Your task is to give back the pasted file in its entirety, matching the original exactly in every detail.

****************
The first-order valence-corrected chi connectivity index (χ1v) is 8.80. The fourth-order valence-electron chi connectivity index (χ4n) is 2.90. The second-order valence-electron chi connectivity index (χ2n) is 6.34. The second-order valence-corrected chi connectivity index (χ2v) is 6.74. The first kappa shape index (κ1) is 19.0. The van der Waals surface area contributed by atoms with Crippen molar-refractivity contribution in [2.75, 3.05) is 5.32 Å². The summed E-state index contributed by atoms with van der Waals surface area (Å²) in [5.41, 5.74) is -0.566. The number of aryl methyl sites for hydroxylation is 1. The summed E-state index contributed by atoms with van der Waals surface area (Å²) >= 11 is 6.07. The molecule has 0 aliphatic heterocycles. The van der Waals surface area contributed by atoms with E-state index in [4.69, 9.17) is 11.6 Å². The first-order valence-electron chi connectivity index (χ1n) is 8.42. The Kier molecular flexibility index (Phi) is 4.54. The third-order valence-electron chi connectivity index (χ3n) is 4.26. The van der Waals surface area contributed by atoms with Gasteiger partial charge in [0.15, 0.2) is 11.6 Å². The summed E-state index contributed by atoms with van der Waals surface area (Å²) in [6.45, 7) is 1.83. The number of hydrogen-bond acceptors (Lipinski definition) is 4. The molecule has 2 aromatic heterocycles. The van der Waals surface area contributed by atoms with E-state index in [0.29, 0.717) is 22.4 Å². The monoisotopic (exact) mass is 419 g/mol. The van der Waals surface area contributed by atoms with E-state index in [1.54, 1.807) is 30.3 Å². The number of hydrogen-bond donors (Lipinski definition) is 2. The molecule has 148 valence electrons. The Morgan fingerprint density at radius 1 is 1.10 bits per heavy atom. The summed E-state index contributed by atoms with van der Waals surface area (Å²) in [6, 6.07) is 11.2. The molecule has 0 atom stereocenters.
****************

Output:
The first-order valence-corrected chi connectivity index (χ1v) is 8.80. The fourth-order valence-electron chi connectivity index (χ4n) is 2.90. The second-order valence-electron chi connectivity index (χ2n) is 6.34. The second-order valence-corrected chi connectivity index (χ2v) is 6.74. The first kappa shape index (κ1) is 19.0. The van der Waals surface area contributed by atoms with Crippen molar-refractivity contribution in [2.75, 3.05) is 5.32 Å². The summed E-state index contributed by atoms with van der Waals surface area (Å²) in [5.41, 5.74) is -0.566. The number of aryl methyl sites for hydroxylation is 1. The summed E-state index contributed by atoms with van der Waals surface area (Å²) >= 11 is 6.07. The molecule has 0 aliphatic heterocycles. The van der Waals surface area contributed by atoms with E-state index in [4.69, 9.17) is 11.6 Å². The first-order valence-electron chi connectivity index (χ1n) is 8.42. The Kier molecular flexibility index (Phi) is 4.54. The third-order valence-electron chi connectivity index (χ3n) is 4.26. The van der Waals surface area contributed by atoms with Gasteiger partial charge in [0.15, 0.2) is 11.6 Å². The summed E-state index contributed by atoms with van der Waals surface area (Å²) in [6.45, 7) is 1.83. The number of hydrogen-bond acceptors (Lipinski definition) is 4. The molecule has 2 aromatic heterocycles. The van der Waals surface area contributed by atoms with E-state index in [0.29, 0.717) is 22.4 Å². The monoisotopic (exact) mass is 419 g/mol. The van der Waals surface area contributed by atoms with E-state index in [1.54, 1.807) is 30.3 Å². The number of hydrogen-bond donors (Lipinski definition) is 2. The molecule has 148 valence electrons. The Morgan fingerprint density at radius 1 is 1.10 bits per heavy atom. The summed E-state index contributed by atoms with van der Waals surface area (Å²) in [6, 6.07) is 11.2. The molecule has 0 atom stereocenters.